The Value Of Private Information

Submitted By hoopa4lif
Words: 1429
Pages: 6


First & Last Name
Prof. Name
Law, Ethics & Corp. Governance
May 5, 2013 There are numerous ways to research a citizens' private data. Over 94 Million people have their personal information exposed. From search engines, to social networking sites, companies and data brokers have compiled your information and will share or sell your personal information to anyone. These days the most common technology are mainly found on the internet although, in some cases you can use the yellow/white pages, an encyclopedia, or a public data base. However, the most common source is the World Wide Web. The main websites that come to mind are Google, Facebook, or Linked-In. Google alone provides endless options for researching a citizens’ private data. Facebook, although being created for mainly college students, has now spread worldwide and provides personal information for over 1 billion users. LinkedIn has more of a professional base and is tailored for business professionals and people looking to network for the benefit of their career. There are many advantages as well as disadvantages to the public access of a citizen’s private information. One would think that use of this information for public use would be against the law. However we will go more in depth on the Freedom of Information Act as well as the Privacy Act to see how they play a role in the release of a citizen’s private data.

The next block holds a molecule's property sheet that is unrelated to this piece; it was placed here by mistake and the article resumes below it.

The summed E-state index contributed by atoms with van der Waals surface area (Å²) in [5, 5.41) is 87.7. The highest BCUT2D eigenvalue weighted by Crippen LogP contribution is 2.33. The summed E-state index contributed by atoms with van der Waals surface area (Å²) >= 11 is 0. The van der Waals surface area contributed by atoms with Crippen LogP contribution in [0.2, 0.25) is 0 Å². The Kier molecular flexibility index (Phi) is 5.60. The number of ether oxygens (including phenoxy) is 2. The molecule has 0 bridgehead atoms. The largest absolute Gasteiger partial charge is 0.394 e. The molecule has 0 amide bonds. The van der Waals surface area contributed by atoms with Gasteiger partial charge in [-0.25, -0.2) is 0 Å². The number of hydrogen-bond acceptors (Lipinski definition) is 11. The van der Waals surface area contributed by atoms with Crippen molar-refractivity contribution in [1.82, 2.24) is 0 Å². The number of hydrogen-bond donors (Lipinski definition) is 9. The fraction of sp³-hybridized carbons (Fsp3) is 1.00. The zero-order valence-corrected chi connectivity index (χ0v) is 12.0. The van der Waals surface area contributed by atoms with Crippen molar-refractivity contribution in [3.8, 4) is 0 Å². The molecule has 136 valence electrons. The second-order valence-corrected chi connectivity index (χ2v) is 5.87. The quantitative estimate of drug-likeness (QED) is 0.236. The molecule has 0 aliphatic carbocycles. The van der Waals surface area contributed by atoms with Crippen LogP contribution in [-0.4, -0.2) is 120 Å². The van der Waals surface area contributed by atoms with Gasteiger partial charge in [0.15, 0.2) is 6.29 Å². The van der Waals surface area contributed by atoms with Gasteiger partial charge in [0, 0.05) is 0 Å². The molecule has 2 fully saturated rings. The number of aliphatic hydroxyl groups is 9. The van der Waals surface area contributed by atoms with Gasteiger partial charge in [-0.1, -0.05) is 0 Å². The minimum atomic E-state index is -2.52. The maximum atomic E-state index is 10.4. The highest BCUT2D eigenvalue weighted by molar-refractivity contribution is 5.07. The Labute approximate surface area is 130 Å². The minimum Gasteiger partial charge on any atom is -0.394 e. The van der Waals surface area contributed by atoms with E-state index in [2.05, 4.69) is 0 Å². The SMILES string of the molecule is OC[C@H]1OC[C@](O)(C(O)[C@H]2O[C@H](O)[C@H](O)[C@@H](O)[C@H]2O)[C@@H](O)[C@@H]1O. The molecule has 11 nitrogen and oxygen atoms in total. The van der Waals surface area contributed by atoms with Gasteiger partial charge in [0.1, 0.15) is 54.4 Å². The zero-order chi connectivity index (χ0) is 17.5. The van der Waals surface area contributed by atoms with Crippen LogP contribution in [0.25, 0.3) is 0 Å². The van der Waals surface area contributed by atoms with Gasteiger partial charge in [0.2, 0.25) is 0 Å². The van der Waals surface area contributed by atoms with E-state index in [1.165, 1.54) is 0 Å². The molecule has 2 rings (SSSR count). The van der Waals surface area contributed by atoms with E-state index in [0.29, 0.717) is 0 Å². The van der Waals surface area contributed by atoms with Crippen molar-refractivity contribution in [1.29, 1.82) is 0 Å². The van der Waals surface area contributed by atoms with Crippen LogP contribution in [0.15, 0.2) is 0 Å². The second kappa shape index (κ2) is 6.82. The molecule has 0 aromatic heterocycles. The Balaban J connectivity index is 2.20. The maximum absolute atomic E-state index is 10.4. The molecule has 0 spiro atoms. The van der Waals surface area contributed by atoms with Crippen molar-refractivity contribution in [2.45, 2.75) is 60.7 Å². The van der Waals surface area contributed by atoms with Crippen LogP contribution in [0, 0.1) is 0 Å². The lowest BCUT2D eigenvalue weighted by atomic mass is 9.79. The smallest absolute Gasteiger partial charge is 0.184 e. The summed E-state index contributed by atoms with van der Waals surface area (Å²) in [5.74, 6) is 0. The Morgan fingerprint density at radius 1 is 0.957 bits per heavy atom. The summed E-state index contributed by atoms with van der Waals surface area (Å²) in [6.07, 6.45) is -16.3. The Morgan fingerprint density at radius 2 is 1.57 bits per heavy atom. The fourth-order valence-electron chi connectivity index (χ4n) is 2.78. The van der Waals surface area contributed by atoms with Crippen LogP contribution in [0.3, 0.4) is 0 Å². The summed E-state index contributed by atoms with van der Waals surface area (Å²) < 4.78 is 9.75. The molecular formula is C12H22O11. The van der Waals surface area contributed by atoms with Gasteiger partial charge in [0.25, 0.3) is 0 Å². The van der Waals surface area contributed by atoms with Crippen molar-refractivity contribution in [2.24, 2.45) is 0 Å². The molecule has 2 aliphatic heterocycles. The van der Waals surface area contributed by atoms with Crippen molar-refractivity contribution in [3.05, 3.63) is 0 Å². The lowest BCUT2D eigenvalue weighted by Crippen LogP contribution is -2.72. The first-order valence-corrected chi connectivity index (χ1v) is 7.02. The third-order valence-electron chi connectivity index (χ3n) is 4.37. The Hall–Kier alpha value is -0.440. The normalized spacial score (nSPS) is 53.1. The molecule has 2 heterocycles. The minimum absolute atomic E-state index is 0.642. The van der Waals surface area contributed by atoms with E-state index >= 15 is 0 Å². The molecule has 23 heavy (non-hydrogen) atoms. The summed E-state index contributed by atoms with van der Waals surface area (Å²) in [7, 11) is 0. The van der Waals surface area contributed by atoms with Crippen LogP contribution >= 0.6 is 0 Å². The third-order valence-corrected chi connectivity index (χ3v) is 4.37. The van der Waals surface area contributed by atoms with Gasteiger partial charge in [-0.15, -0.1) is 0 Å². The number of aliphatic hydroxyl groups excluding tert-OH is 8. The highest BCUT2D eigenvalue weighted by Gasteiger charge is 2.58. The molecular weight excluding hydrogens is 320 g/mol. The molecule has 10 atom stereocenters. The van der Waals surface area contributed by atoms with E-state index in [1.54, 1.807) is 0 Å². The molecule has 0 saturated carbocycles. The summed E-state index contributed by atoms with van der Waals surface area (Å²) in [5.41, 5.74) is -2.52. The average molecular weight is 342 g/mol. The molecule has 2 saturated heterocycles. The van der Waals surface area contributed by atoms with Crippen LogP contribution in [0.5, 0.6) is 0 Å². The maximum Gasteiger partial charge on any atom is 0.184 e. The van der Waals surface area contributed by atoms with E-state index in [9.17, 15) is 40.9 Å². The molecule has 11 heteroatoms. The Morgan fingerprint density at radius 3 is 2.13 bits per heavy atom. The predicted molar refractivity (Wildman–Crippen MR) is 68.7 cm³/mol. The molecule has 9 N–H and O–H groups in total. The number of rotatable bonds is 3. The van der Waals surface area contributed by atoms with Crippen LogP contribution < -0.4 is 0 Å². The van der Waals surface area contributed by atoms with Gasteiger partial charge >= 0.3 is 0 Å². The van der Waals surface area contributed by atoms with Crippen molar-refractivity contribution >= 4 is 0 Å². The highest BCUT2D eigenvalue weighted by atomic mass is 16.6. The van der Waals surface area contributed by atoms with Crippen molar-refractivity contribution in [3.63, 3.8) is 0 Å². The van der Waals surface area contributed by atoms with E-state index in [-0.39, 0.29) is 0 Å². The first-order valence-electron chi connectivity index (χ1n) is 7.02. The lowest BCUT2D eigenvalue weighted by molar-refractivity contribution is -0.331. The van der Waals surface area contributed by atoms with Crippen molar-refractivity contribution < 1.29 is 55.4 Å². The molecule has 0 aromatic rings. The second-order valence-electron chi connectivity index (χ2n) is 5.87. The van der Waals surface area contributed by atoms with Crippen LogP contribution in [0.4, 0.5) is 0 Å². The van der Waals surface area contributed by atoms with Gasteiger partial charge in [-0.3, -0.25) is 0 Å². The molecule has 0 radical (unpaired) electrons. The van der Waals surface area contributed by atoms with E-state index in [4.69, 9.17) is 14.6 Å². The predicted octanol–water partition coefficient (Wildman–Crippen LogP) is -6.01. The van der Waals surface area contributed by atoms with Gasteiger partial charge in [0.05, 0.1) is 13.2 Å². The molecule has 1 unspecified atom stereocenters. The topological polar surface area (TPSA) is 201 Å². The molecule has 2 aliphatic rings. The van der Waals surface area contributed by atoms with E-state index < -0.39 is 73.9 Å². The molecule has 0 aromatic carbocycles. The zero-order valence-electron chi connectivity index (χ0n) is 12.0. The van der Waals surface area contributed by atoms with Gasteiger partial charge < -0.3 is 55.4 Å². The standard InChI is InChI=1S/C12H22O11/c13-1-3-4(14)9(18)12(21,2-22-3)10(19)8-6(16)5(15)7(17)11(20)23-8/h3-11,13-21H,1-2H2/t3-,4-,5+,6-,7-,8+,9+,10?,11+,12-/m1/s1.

Have you ever Goggle’d your name? Chances are if so some form of information about you came up, whether it was a picture of you, a website you frequently visit, or a link that if you click that takes you to a social network site that you are a member of. Within Google there are millions of other websites that can identify a person’s location, most recent address, telephone number and much, much more. I can recall a time in college when a friend was trying to locate her father, we got online and I simply typed his name into Google which lead me to multiple sites where I was able to gather small pieces of information about him that would ultimately tell us where he last resided as well as provided us a list of phone numbers that he had been associated with over the last 10 years. My friend tried the numbers and one of them actually worked; it was actually her father on the other end. Thinking of this story reminds me of the benefits digital information provides us as well as how convenient it is. The research took a few hours and a lot of determination but it shows what is possible with today’s technology.

Facebook is the second technology that comes to mind. It has over 1 billion users and still growing. A person’s Facebook page can tell you everything from when they were born to what they just ate for breakfast this morning and everything in between that time. With Facebook being so wide spread now and days chances are you can take a classmates name (from our online class) place it in the search bar and locate them on Facebook. You can find out where they reside, who they may be employed by, and their favorite band all in one glance. The difference between Facebook and Google is that the information posted on Facebook is provided by the user themselves. However Google can pull their information from another site, an online database, or any other online source without permission or consent from the user (i.e yellow/white pages).

LinkedIn is another social network that is tailored as an opportunity for business professionals to network. LinkedIn has a user base of more than 200 million in more than 200 countries. Of those users 21.4 million are located within the U.S. and they access their accounts at least once a month.

Earlier we saw how a college friend was able to benefit from the digital information as well as how convenient it is was, now shifting the focus to the disadvantages for both the researcher and those being investigated. The main